Producers who face a cash-flow shortage must either reduce cost or increase milk sold. Here are some ways to accomplish these objectives.

1. Restructure debt

Review your short-term debt to determine if refinancing is advantageous. Refinancing short-term debt to longer terms reduces monthly cash-flow requirements. If new equipment is needed, investigate converting existing equipment to a lease and using the cash to fund purchases or fill immediate cash requirements. In addition, you can:

  • Try to structure loans with low fixed interest rates.
  • Call your credit card company and negotiate lower interest rates on any unpaid balances.
  • If your business has sufficient equity, establish a line of credit for smaller purchases instead of relying on vendor credit.
  • For large purchases, negotiate extended terms with no interest with the vendor.
  • Barter for goods and services whenever feasible.

2. Capital reinvestment

Take stock of your farm equipment and determine what has value to your operation and sell the rest. Take the proceeds from salvaged equipment and invest in items that will increase milk sold (more cows) or reduce costs. 

Calculate your break-even cost of production. Review your herd and look for cows that produce below that mark. Sell unprofitable cows and purchase cattle that will generate a higher return.

If you have excess inventories of feeds and forages, look for opportunities to sell some for cash. Manure sales can increase cash flow, also. Look for ways to sell manure to horticultural or organic farming enterprises, or to neighboring crop farmers.

3. Scrutinize operational expenses

Feed cost represents the greatest expense on any dairy farm. When lowering feed cost, be careful not to jeopardize milk production. A reduction in feed cost should not lower your milk sold. Evaluate the efficiency of your rations. Your cows should produce at least 1.4 pounds of milk per pound of dry matter intake. If not, evaluate why and make changes.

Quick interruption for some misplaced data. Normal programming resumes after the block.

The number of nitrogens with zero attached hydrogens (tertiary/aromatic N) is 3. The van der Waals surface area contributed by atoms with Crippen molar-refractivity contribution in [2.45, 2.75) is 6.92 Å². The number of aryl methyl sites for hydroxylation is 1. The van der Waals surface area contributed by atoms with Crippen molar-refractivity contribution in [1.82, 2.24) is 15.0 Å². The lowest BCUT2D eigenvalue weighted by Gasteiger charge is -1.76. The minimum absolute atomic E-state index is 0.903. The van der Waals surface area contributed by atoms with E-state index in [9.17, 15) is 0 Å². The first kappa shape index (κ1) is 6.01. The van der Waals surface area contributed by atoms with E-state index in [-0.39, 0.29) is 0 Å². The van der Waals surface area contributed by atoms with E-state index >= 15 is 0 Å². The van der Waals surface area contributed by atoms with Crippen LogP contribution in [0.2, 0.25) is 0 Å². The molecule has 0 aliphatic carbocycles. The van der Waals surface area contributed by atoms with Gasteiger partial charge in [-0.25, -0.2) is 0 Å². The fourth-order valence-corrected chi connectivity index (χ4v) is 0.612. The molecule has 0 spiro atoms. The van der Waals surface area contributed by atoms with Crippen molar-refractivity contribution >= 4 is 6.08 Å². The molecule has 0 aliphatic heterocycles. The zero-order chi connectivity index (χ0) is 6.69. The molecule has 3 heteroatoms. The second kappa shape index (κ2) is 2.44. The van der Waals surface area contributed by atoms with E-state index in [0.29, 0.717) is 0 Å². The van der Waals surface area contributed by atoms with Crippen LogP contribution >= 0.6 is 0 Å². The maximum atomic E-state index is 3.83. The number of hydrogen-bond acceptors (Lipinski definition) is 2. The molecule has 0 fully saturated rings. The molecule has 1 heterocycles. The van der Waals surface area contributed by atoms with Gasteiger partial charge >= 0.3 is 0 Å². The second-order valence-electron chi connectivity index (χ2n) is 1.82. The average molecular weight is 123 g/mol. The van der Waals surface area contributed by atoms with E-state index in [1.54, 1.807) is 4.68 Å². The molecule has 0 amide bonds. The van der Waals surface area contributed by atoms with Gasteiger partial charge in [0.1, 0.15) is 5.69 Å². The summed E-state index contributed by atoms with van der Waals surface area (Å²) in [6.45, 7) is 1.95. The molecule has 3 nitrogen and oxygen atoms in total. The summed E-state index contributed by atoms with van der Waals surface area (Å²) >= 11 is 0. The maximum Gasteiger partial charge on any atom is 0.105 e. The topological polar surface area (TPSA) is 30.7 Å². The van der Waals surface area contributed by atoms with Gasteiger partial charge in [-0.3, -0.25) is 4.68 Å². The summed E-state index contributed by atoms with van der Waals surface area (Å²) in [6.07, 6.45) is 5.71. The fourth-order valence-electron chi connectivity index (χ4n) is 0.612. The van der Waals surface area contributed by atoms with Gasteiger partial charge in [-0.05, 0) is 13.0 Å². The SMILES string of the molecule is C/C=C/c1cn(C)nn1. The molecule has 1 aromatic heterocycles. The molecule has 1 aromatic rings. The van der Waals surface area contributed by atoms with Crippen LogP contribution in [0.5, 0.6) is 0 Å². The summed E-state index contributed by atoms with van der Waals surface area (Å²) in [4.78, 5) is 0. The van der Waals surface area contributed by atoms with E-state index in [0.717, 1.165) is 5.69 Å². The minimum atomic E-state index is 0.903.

• Heifer cost. Calculate your cost per pound of gain for replacement heifers. Are they calving at an economical age and size?
  • Buy or grow your own? Calculate your cost to produce forages and feed. It may be cheaper to buy forages than to raise them.
  • Labor cost. Review the following labor benchmarks: pounds of milk sold per worker, cows per man hour milked, parlor throughput, and calves weaned per employee.
  • Insurance.  Have your insurance agent review your insurance needs. Bidding out your insurance on a competitive basis may reduce premiums. Many carriers offer discounts if you institute employee safety protocols. 
  • Buy smart. Compare prices on consumables, such as parlor chemicals, medications and dairy supplies. These may not reveal substantial savings, but, in the current market, every dollar counts. Pre-purchase supplies that have delayed billing so you can take advantage of discounts. 
  • Maintain herd size. Reduced milk output due to lower herd inventory can wreck your cash flow. During these tough times, maximize your management to avoid unnecessary losses from involuntary culling such as, mastitis, lameness, reproductive failure, and death.

The buck stops with you
These are painful days, and painful days require painful decisions. Enlist the assistance of trusted advisers, such as your veterinarian, accountant, nutritionist, or banker, to help review your business plan. Talk to your staff about the crisis in the industry, and ask for their input on how to cut cost.

Most importantly, talk to your family. These burdens can be too much for one person to bear, and having the support of your family can make the difference in how you handle life’s daily challenges. Be a positive influence to your family, employees, friends, and community even when times are difficult. A positive attitude, backed up with the determination to succeed, will help you bridge the troubled waters we face each day.

Paul Johnson is a veterinarian and dairy producer in Climax, Ga.